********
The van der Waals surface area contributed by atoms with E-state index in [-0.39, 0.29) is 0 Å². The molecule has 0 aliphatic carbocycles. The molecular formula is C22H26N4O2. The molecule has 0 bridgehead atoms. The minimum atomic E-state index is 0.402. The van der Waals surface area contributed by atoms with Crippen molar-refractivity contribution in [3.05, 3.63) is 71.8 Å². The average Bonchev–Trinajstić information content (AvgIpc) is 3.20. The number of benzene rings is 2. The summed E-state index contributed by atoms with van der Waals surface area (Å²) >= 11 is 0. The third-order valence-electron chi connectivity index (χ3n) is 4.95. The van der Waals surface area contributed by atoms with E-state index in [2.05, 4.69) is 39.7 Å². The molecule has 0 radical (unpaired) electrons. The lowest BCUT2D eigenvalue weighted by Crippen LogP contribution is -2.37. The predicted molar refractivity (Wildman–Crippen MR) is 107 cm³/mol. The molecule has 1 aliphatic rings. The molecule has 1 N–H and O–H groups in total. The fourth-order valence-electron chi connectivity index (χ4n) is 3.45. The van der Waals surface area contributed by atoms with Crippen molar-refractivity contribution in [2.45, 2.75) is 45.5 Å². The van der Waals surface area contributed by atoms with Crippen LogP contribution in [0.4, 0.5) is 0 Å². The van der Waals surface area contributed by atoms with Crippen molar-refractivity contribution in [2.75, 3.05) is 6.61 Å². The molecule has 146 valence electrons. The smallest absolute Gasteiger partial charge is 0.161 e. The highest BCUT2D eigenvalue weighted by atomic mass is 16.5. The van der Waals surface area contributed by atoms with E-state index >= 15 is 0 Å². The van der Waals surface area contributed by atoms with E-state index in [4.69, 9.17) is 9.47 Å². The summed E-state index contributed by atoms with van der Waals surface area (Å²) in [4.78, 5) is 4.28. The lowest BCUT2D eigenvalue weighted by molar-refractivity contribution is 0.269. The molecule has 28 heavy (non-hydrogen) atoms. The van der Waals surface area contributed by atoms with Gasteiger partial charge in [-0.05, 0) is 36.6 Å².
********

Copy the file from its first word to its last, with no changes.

The van der Waals surface area contributed by atoms with E-state index in [-0.39, 0.29) is 0 Å². The molecule has 0 aliphatic carbocycles. The molecular formula is C22H26N4O2. The molecule has 0 bridgehead atoms. The minimum atomic E-state index is 0.402. The van der Waals surface area contributed by atoms with Crippen molar-refractivity contribution in [3.05, 3.63) is 71.8 Å². The average Bonchev–Trinajstić information content (AvgIpc) is 3.20. The number of benzene rings is 2. The summed E-state index contributed by atoms with van der Waals surface area (Å²) >= 11 is 0. The third-order valence-electron chi connectivity index (χ3n) is 4.95. The van der Waals surface area contributed by atoms with E-state index in [2.05, 4.69) is 39.7 Å². The molecule has 0 radical (unpaired) electrons. The lowest BCUT2D eigenvalue weighted by Crippen LogP contribution is -2.37. The predicted molar refractivity (Wildman–Crippen MR) is 107 cm³/mol. The molecule has 1 aliphatic rings. The molecule has 1 N–H and O–H groups in total. The fourth-order valence-electron chi connectivity index (χ4n) is 3.45. The van der Waals surface area contributed by atoms with Crippen molar-refractivity contribution in [2.45, 2.75) is 45.5 Å². The van der Waals surface area contributed by atoms with Crippen LogP contribution in [0.4, 0.5) is 0 Å². The van der Waals surface area contributed by atoms with Crippen molar-refractivity contribution in [2.75, 3.05) is 6.61 Å². The molecule has 146 valence electrons. The smallest absolute Gasteiger partial charge is 0.161 e. The highest BCUT2D eigenvalue weighted by atomic mass is 16.5. The van der Waals surface area contributed by atoms with E-state index >= 15 is 0 Å². The van der Waals surface area contributed by atoms with E-state index in [4.69, 9.17) is 9.47 Å². The summed E-state index contributed by atoms with van der Waals surface area (Å²) in [4.78, 5) is 4.28. The lowest BCUT2D eigenvalue weighted by molar-refractivity contribution is 0.269. The molecule has 28 heavy (non-hydrogen) atoms. The van der Waals surface area contributed by atoms with Gasteiger partial charge in [-0.05, 0) is 36.6 Å².